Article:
Robinson's return good for Packers

Wide receiver should be able to contribute immediately on offense and special teams

It's official. Koren Robinson is again elibile to play with the Green Bay Packers. The NFL reinstated the suspended wide receiver today, according to reports.

If a 5-1 start doesn't make Packers fans happy, Robinson's return to the Packers should add some icing to what has been a successful start to the season.

Brett Favre last week said that Robinson will be a welcome addition to Packers offense, and maybe in the nick of time. With Bubba Franks sidelined and rookie James Jones' suffering a case the drops, Robinson should be able to step in to benefit the Packers' pass-happy attack.

Favre recently told USA Today that Robinson has been working out with the quarterback's personal trainer in Phoenix to increase his preparation for a possible comeback. Robinson also had been working out at a Green Bay fitness facility last summer, according to Packer Report sources, in between the jail sentences that he served in Minnesota over the past year.

Robinson's suspension came in the wake of an incident in August 2006 while he was playing for the Minnesota Vikings. Police said Robinson led them on a car chase at speeds over 100 mph, and his blood-alcohol content was found to be 0.11 percent, above the legal limit of 0.08. The Vikings cut Robinson, and he signed a two-year deal with the Packers in September 2006.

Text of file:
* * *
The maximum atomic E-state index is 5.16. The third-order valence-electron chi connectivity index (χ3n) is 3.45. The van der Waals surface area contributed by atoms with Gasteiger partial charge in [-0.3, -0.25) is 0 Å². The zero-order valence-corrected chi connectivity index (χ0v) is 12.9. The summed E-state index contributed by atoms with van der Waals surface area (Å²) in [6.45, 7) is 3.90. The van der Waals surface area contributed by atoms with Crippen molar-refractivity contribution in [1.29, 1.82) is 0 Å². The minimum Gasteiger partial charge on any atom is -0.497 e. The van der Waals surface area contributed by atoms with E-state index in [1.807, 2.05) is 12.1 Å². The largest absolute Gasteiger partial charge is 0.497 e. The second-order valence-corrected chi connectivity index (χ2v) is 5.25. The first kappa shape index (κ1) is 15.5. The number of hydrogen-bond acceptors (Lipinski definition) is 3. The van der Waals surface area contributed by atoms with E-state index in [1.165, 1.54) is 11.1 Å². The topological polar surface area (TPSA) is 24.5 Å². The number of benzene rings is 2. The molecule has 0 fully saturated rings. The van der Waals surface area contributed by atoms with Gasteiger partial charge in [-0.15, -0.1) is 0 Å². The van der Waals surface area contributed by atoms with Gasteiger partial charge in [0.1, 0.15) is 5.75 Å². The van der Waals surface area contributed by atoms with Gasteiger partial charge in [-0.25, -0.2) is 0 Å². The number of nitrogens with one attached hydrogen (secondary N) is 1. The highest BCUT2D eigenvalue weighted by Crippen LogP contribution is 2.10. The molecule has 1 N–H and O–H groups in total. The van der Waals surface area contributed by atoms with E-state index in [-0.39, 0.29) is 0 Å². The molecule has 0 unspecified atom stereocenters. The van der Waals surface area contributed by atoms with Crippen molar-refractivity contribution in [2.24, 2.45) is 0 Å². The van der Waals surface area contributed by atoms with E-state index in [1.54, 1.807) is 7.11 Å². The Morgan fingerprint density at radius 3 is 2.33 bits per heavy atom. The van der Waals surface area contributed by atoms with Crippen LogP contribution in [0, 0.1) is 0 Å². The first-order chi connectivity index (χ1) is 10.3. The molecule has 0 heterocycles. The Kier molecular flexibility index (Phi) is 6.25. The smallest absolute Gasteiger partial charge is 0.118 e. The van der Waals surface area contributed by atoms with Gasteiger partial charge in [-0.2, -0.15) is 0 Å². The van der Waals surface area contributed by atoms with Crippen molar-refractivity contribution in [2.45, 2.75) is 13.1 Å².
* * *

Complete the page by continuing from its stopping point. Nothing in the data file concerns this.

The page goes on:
Robinson, 27, played in four games with the Packers before he was suspended, but clicked well with Favre.

Robinson had seven catches for 89 yards, and also returned for 253 yards (21.1 avg.).

Robinson should be able to step in and help take pressure off Pro Bowl receiver Donald Driver, who often draws double coverages. A Pro Bowl kickoff returner, Robinson also will be available to help special teams.

Robinson's agent, Alvin Keels, told USA Today that his client is expected to fly to Green Bay on Wednesday night.

"He's in the best shape of his life," Keels said.

Favre also confirmed with USA Today that Robinson is not only in great physical shape, but much stronger mentally as well following his recent episode of events.

Good for Robinson, and good for the Packers, who just got a little bit better.

Todd Korth is managing editor of and Packer Report magazine. E-mail him at

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